Obsessive-Compulsive Disorder (OCD)
It is a psychological disorder in which people experience recurring, unwanted thoughts, ideas, or feelings (obsessions). They feel compelled to perform something repeatedly to get rid of the thoughts (compulsions). Repetitive behaviors like hand washing, cleaning and checking on objects, and mental acts like (counting) or other activities can substantially interfere with a person’s daily activities and social interactions. A persistent mark the Obsessive-compulsive disorder, a chronic anxiety state.
However many individuals who do not have Obsessive-Compulsive Disorder also experience upsetting thoughts or repetitive activities. But OCD patients have inflexible actions and intrusive, recurring thoughts since when the behaviors are not good enough, it frequently generates a tremendous deal of distress, which is frequently accompanied by a particular fear of terrible consequences. A cycle of recurrent obsessions and compulsions catch many OCD sufferers; here, we’ll quickly touch on both.
People who have OCD experience distressing and repeated cravings that are beyond their control. Obsessions are persistent thoughts, impulses, or images that bring on unpleasant feelings like fear, revulsion, or worry. Many OCD sufferers are aware of psychotherapy that these thoughts and behaviors are excessive or irrational and are the result of their minds. However, logic or reasoning is unable to alleviate the discomfort brought on by these intrusive thoughts.
Examples of typical obsessional thinking topics:
- Fear of misplacing or ignoring something crucial
- The Fear of germs or dirt.
- Fear of engaging in violence or experiencing damage (to self or loved ones)
- Extreme anxiety about symmetry, accuracy, or order
- Fear of environmental or human contamination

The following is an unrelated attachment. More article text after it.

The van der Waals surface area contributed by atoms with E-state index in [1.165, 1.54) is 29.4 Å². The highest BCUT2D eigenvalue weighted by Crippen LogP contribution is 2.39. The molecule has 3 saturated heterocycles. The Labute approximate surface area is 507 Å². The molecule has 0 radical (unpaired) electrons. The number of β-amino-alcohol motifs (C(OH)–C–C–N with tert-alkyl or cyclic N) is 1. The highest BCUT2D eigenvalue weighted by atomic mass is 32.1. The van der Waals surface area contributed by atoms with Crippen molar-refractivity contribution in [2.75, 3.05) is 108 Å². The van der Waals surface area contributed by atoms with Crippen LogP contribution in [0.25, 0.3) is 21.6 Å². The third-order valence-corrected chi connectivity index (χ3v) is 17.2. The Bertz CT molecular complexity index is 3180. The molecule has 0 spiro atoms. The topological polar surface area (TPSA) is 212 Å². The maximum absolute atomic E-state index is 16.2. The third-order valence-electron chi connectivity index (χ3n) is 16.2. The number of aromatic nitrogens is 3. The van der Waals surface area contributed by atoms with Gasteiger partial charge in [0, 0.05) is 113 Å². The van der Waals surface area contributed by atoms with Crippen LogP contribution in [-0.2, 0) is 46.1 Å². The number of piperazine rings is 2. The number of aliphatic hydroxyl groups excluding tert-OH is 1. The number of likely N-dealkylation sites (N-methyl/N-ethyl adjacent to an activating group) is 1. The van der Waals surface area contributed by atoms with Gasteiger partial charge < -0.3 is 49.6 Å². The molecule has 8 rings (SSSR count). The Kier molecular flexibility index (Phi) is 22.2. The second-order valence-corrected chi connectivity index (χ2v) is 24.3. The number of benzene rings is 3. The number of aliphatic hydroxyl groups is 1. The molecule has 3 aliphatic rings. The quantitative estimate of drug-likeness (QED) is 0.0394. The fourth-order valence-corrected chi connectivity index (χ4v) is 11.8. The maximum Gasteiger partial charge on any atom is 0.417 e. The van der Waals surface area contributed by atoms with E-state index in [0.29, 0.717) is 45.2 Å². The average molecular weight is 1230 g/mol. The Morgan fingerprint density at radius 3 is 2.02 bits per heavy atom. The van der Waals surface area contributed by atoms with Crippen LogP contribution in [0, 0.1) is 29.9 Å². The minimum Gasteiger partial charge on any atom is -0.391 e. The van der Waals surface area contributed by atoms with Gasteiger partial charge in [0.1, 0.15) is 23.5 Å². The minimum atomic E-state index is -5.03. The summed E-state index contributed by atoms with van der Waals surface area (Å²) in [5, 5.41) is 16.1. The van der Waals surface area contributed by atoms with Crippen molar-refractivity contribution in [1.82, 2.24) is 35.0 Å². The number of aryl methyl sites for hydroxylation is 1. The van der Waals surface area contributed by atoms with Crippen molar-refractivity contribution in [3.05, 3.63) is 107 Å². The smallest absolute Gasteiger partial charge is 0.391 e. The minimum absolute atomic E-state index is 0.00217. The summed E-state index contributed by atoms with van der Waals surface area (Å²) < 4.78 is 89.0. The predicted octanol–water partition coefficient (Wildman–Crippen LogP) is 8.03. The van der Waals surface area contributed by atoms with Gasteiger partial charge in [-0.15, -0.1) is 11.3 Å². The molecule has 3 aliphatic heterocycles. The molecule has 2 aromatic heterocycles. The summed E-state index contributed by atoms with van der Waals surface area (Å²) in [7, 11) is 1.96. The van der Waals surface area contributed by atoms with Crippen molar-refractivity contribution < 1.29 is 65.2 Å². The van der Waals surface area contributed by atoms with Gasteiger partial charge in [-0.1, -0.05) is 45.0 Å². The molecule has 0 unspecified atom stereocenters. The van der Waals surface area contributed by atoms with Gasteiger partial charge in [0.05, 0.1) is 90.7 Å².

- Heightened sensitivity worry that something is incomplete
People with OCD use certain behaviors, habits, or routines to manage their obsessions and anxieties. They keep doing it repeatedly. They don’t like and don’t want to engage in these obsessive activities. Furthermore, they feel that their anxiety would get worse if they don’t follow along. However, compulsions are just a temporary solution. The compulsions quickly reoccur in response to the obsessions.
Examples of compulsions:
- Placing or arranging objects in a specific order
- Repeated cleaning of household items
- Checking doors, switches, stove, locks, etc repeatedly
- Excessive hand washing, bathing, or using the restroom
- Avoiding specific individuals, places, or circumstances that make their obsessions and/or compulsions worse
- Collecting goods that are worthless (in terms of intrinsic value)
- Refusing to shake hands or touch items
People with OCD may also have tics which include quick, abrupt, and repeated motions or behaviors like:
- Blinking their eyes
- Jerking their head
- Sniffling their nose or clearing their throat
What causes obsessive-compulsive disorder?
Scientists don’t fully understand OCD. A person may be more likely to experience an episode of OCD if certain conditions or events occur:
- Death of a loved one or another emotional suffering
- Past abuse
- Relocating, getting married or divorced, new work, or any other changes to one’s living arrangement
- Illness (if you have any contagious disease, you may start a cycle of stressing about germs and washing constantly)
- Issues at the office or school
- Issues in a significant relationship
- Low amounts of serotonin (a brain chemical that helps keep people mentally balanced)
- Overactivity in areas of the brain
How is obsessive-compulsive disorder (OCD) diagnosed?